The stadium was also the site of a few NCAA records. Against Fresno State in 1990, quarterback Stacey Robinson rushed for 287 yards in the first half, and finished with 308 overall, as NIU upset the 24th-ranked Bulldogs 73-18. In that game on October 6, the Huskies established school records for rushing yards (733), total offense (806), and first downs (36). It was also the first victory over a ranked opponent at the stadium. In 2013, Jordan Lynch rushed for 321 yards on November 26, setting an FBS record for most rushing yards in a game by a quarterback.

Recent years

The Huskies have experienced large amounts of success in the national spotlight, defeating the Alabama Crimson Tide, the Iowa State Cyclones, Purdue, Northwestern, Nebraska, and the Maryland Terrapins. Because of the Huskies success, NIU averaged the highest attendance per game in the MAC between 2004-2006.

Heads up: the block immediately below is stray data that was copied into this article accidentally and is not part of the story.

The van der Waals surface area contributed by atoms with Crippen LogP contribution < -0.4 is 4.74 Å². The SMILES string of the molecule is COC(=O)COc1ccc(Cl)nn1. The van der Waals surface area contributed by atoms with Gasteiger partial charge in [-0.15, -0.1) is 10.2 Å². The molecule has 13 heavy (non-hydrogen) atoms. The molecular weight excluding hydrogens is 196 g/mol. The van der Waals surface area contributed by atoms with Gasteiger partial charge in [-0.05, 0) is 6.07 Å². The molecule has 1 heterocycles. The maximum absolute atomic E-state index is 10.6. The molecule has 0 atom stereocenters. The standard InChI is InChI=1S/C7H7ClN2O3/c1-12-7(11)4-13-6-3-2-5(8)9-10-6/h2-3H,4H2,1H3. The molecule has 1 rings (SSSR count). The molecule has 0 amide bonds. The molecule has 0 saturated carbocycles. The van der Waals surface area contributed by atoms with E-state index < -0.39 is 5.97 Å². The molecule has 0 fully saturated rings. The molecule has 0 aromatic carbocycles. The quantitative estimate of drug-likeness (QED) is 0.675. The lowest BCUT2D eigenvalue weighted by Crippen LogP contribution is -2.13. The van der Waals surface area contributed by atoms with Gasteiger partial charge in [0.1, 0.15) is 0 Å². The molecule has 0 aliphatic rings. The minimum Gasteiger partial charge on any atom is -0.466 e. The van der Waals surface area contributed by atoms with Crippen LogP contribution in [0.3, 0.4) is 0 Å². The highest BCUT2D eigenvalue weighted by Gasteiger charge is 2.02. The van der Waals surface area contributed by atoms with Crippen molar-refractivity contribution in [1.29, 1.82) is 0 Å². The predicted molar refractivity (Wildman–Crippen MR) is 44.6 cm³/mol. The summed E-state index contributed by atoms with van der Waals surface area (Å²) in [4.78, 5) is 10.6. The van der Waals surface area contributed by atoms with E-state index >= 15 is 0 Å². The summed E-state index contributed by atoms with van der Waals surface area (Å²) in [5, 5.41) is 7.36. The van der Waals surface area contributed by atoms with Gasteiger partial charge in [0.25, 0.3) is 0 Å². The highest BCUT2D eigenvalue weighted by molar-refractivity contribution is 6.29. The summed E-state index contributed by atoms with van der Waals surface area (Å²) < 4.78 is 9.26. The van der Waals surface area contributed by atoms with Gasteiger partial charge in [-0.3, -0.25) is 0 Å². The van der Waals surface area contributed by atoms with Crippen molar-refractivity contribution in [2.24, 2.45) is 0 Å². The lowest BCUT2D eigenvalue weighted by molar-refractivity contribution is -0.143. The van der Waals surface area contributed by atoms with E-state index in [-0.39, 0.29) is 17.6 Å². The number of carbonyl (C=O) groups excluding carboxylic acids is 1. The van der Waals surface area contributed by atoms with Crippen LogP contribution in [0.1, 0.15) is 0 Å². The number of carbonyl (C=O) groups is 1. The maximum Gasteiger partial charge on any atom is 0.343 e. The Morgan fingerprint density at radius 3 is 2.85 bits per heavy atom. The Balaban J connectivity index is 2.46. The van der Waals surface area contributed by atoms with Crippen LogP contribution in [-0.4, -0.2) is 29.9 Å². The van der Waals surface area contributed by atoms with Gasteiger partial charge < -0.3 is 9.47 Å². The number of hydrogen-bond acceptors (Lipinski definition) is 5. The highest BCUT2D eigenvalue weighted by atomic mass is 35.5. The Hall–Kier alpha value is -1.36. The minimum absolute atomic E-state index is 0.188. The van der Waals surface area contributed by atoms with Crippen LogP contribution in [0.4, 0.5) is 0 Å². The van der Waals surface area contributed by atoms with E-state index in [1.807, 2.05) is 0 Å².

In recent years, the football program has generated national headlines for the institution. With seven consecutive winning seasons (best in the MAC), NIU has the 25th best record in the nation since 2000 (53–30)---including triumphs over Bowl Championship Series programs such as Wake Forest, Minnesota, University of Alabama, Kansas, University of Maryland, Purdue University (2009, 2013), Iowa, and Iowa State University among others. The Huskies finished ranked in the Top 30 during the 2003 and 2004 seasons and defeated Troy University, 34–21, in the 2004 Silicon Valley Football Classic. In 2006, NIU faced off against TCU in the Poinsettia Bowl in San Diego, California making it the second time in three years NIU had gone to a postseason bowl game. The Huskies made it four bowls in six years with a trip to the International Bowl in 2010 against the University of South Florida. Later, in 2012, they became the first non-AQ team with one loss to go to a BCS bowl game (Orange Bowl). With the addition of the Yordon Athletic Center, the total capacity for the stadium has decreased to 23,595. In 2013, Huskie Stadium in its current seating format recorded two sellouts in the year.[8] This was the first time since 2003 the Huskies recorded a sellout at the stadium.[9][10][11]